A Birmingham taxi driver has been sacked after allegedly refusing to transport boxes of Remembrance poppies.
The boxes were to be transported from the Perry Common Royal British Legion Club in Kingstanding to Aston Villa’s Villa Park on Thursday afternoon.
KMR Cars said the driver had since been dismissed for failing to alert the company that the passenger had not been collected.
It said it “apologised for the outrage” caused.
West Midlands Police officers were seen at both the firm’s Birmingham headquarters and the club on Friday.
The force said it was investigating the circumstances after a taxi driver was called to transport poppies and “threats” later made to a taxi company.
KMR, based on Hawthorn Road in Kingstanding, posted two statements on Facebook, and said it launched a “full investigation” after claims of a “driver’s refusal to accompany a passenger who wished to transport poppies”.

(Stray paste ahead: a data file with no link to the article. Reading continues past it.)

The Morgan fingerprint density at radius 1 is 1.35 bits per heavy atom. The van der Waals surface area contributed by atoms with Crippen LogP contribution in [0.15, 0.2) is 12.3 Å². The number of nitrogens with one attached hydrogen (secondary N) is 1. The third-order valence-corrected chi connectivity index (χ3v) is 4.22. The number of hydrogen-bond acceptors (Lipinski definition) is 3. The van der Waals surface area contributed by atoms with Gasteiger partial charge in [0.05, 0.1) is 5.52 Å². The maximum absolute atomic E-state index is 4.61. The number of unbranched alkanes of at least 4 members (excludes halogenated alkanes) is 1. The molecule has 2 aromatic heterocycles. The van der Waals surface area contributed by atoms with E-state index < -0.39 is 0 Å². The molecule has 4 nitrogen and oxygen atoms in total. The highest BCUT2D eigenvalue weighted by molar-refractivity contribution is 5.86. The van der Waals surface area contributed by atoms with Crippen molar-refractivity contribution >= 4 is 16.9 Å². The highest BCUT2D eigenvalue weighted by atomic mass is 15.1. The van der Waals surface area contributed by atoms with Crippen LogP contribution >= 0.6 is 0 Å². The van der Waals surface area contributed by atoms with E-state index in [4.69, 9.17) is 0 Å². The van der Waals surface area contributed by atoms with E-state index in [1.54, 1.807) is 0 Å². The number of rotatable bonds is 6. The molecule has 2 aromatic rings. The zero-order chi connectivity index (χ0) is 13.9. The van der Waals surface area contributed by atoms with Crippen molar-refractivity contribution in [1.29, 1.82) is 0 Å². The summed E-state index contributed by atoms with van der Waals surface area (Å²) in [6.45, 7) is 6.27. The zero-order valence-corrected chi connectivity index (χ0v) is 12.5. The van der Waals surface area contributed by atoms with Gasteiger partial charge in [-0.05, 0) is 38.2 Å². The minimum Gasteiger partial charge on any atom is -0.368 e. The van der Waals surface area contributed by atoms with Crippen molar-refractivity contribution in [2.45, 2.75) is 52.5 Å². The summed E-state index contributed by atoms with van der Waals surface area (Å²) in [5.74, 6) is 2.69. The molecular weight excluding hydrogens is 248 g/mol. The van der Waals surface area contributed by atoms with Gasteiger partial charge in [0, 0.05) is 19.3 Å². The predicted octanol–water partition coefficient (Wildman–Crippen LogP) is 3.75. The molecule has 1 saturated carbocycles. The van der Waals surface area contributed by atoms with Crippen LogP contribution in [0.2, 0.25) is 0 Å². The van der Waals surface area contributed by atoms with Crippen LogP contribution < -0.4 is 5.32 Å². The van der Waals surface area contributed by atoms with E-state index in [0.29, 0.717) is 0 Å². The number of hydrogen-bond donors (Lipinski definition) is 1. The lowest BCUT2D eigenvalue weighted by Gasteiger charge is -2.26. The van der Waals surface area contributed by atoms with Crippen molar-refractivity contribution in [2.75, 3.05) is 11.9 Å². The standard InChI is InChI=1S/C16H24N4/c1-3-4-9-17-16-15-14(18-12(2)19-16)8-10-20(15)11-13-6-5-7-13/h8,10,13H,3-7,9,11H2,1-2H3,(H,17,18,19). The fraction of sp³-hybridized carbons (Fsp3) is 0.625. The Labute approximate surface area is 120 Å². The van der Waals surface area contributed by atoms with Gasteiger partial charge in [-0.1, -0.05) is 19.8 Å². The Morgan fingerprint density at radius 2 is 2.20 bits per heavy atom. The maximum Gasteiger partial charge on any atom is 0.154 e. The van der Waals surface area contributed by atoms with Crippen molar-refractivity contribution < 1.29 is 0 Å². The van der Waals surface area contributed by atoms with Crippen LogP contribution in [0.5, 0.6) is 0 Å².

It said: “KMR Cars as a company acknowledges and has the most utmost respect for those who fought and put their lives on the line for all of us present today and must be deservedly be remembered on 11 November with the poppy being a symbol of such sacrifice.”
The taxi firm said it received the call of the booking at 13:00 GMT on Thursday, and its log showed the journey had been completed by the driver, but said it “clearly had not been”.
A spokesperson for The Royal British Legion said: “We take the view that remembrance honours the sacrifices and contributions our Armed Forces community have made in defence of freedom, and so how people choose to remember, or not to, must be a matter of personal choice.
“If remembrance became compulsory it would lose its meaning and significance.”